Burcon: New Protein Rivals Animal Proteins
A new plant protein that targets nutraceuticals and functional foods is the focus of Burcon NutraScience Corporation, Vancouver, British Columbia, Canada. In October 1999 Burcon, a company on the Canadian Venture Exchange, acquired protein research company B.M.W. Canola of Winnipeg; through this research subsidiary, Burcon has developed a patented technology for extracting a high quality protein powder from canola for application in the nutritional supplement market.
According to company president Johann Tergesen, the resulting product, branded Puratein™, has an amino acid profile superior to that of other plant-based proteins and it tests higher than casein and just below whey.
The other half of the story is the protein’s functionality, which approaches that of egg white in terms of its whipping, foaming and binding properties. This is due to the gentle extraction process and has obvious application in items such as breads and cake mixes, said Mr. Tergesen, but it can also be used in nutritional products like energy bars. “Energy bars usually have a firm, dense structure. We can bring a protein to the mix that enables a ‘nougaty’ aerated consistency.” He continued, “We can also offer a smoothie that mimics the mouthfeel of ice cream.” The protein is lowfat and has a mild grainy flavor with a neutral taste profile, making it applicable to a host of food applications as well.
As an aside, there is a whole area of excitement around a separate nutritional attribute, said Mr. Tergesen. Canola, which is known as rapeseed outside North America, is part of the brassica family of plants (which includes broccoli and brussel sprouts). These plants are highly regarded for their naturally-occurring cancer-fighting chemicals and Mr. Tergesen reports a number of researchers are interested in the product for that reason. “Because our extraction process is so pure, these valuable plant-based chemicals are either in the product or in the extraction process waste stream, offering us a second value source.”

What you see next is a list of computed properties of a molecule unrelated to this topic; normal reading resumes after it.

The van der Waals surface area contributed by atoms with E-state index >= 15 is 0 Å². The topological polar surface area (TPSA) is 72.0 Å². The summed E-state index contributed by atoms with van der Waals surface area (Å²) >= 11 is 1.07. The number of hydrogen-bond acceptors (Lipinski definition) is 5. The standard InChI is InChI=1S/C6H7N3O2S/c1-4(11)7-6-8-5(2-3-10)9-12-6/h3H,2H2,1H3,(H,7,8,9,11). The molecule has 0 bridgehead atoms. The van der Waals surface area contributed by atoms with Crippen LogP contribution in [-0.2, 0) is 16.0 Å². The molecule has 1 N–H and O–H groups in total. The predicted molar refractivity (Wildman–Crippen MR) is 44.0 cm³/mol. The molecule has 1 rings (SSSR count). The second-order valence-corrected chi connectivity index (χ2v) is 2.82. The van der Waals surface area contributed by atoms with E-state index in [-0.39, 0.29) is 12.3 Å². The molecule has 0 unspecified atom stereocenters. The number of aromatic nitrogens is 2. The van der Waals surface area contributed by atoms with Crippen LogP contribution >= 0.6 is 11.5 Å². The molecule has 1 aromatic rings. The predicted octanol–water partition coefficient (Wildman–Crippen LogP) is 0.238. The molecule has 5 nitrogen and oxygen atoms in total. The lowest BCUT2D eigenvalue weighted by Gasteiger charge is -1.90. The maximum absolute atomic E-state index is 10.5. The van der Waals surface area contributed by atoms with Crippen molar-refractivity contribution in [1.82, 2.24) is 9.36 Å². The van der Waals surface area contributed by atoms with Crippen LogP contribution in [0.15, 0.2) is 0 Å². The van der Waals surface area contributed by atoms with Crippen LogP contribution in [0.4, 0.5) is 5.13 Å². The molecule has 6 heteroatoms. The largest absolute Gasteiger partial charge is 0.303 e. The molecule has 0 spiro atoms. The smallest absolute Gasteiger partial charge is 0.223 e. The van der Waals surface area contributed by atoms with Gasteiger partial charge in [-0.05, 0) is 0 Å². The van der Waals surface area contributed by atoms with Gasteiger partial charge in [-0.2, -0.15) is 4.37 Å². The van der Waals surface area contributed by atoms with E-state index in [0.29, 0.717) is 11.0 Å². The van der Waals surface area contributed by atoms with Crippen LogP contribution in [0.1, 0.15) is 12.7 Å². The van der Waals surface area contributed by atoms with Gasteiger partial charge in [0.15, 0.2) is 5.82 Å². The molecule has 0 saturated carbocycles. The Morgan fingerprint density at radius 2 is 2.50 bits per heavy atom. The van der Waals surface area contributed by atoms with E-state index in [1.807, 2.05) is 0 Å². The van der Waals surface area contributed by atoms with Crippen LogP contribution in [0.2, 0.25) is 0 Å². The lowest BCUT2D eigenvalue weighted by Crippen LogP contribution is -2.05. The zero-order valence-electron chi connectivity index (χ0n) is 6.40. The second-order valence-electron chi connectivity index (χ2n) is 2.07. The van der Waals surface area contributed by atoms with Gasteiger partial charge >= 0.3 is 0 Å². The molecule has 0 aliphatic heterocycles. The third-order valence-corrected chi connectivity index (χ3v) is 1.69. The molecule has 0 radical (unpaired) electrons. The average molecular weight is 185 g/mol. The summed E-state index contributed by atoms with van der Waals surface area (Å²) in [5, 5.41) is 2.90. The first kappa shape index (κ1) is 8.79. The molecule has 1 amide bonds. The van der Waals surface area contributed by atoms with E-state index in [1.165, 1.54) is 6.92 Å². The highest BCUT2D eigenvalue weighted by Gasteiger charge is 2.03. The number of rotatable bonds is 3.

The extraction process is patented in the U.S., Europe, Japan and Australia, with patents pending in several other countries including China, Hong Kong, Canada and India. The next step is obtaining regulatory approval, said Mr. Tergesen. “We are concentrating primarily on the U.S. and initially in the dietary supplement category, which is obviously the fastest route to market. However,” he said, “we do intend to apply for full GRAS status for the ingredient.” He added that Burcon would also look hard at Europe, which is the world’s largest producer of canola and at Japan, which is the largest importer. Burcon hopes to have a product in some markets within the year.
The challenge, said Mr. Tergesen, lies in the fact that because the protein is so revolutionary, it is considered a novel food and therefore must clear more regulatory hurdles before it is approved for human consumption. To help assuage safety concerns, Burcon has entered into a host of clinical trials with the product, including animal feeding trials and single dose and multi-dose trials.
Currently Burcon is developing a 10,000 liter pilot plant and laboratory in Winnipeg and is close to commissioning its first commercial manufacturing facility. The big decision right now, said Mr. Tergesen, is the location for the $12-30 million facility, which will either be in Canada or Europe. A decision is expected by the end of the third quarter.
Burcon NutraScience Corporation
1946 West Broadway
Vancouver, British Columbia
Canada V6J 1Z2
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